With the GreenChip, each bulb becomes a small networked device

NXP has just announced its GreenChip, which gives every light bulb the potential of being connected to a TCP/IP network to provide real-time information and receive commands, wirelessly. This feels a bit like science-fiction talk, but NXP has managed to build a chip that is low-cost enough to be embedded into regular light bulbs (and more in the future) with an increase of about $1 in manufacturing cost. Obviously, $1 is not small relative to the price of a bulb but, in absolute terms, it’s not bad at all — and the cost is bound to fall steadily, thanks to Moore’s law.

But what can you do with wirelessly connected bulbs? For one, you can dim, or turn them on and off using digital commands from any computer, phone or tablet.

You can also do it remotely: those chips have the potential of making home automation much easier and more standard than anything that came before. Better home automation can also mean smarter (and automated) energy -and money- savings. the bulbs are also smart enough to know how much energy they have consumed.

Although the bulbs use internet addresses, they are not connected directly to the web. They don’t use WIFI either, because that protocol is too expensive and not energy-efficient for this usage. Instead, the bulbs are linked through a 2.4-GHz IEEE 802.15.4 network and in standby mode, the GreenChip consumes about 50mW.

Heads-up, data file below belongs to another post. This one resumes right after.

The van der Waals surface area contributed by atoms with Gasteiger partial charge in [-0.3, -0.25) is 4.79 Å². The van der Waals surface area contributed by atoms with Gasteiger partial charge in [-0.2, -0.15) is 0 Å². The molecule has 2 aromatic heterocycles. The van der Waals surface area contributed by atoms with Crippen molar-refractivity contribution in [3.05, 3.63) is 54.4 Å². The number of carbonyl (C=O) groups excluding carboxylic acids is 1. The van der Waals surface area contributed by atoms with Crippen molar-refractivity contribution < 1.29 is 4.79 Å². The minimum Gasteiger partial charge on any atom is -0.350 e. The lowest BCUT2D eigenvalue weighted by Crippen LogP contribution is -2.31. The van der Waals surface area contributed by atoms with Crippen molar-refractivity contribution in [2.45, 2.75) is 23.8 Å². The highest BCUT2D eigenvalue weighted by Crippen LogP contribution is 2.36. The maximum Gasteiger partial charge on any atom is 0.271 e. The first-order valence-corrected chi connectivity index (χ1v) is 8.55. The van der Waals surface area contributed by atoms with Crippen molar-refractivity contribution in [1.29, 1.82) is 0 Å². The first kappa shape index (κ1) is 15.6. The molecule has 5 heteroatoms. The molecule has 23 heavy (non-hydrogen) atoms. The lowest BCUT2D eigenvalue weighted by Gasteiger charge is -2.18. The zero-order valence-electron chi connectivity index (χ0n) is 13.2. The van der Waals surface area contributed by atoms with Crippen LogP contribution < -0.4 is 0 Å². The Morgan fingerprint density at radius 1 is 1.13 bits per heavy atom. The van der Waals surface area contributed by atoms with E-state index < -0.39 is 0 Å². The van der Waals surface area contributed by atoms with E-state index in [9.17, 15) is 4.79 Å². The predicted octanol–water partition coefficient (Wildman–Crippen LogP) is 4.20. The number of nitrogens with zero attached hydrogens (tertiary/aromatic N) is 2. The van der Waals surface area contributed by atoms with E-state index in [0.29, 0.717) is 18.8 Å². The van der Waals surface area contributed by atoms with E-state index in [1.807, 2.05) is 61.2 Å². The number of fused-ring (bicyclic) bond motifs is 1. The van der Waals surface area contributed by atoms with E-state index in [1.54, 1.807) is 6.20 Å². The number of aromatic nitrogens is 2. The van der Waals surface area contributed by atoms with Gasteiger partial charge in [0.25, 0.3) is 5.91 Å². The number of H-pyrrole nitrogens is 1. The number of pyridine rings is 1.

The network itself is a mesh network that is connected to a “box” that will itself be connected to your home network. Computers and mobile devices send commands to the box, which sends them to the bulbs. Because it is a mesh network, every bulb is considered to be a “network extender”, so as long as there is 30 meters between two bulbs, the network can be extended across very large surfaces. In a typical house, that would mean no “dead spots”.

The first products will be manufactured by TCP, which manufactures about 1M efficient light bulbs (of all sorts) per day. TCP supplies other brands like Philips or GE. The prices of the final products have yet to be determined, but NXP expect them to be attractive to consumers. Of course, we need to see what the applications will look like too.

This is an interesting first step in embedding low-cost smart chips in low-cost goods. Yet, this is a critical step in creating a smarter local energy grid in our homes.

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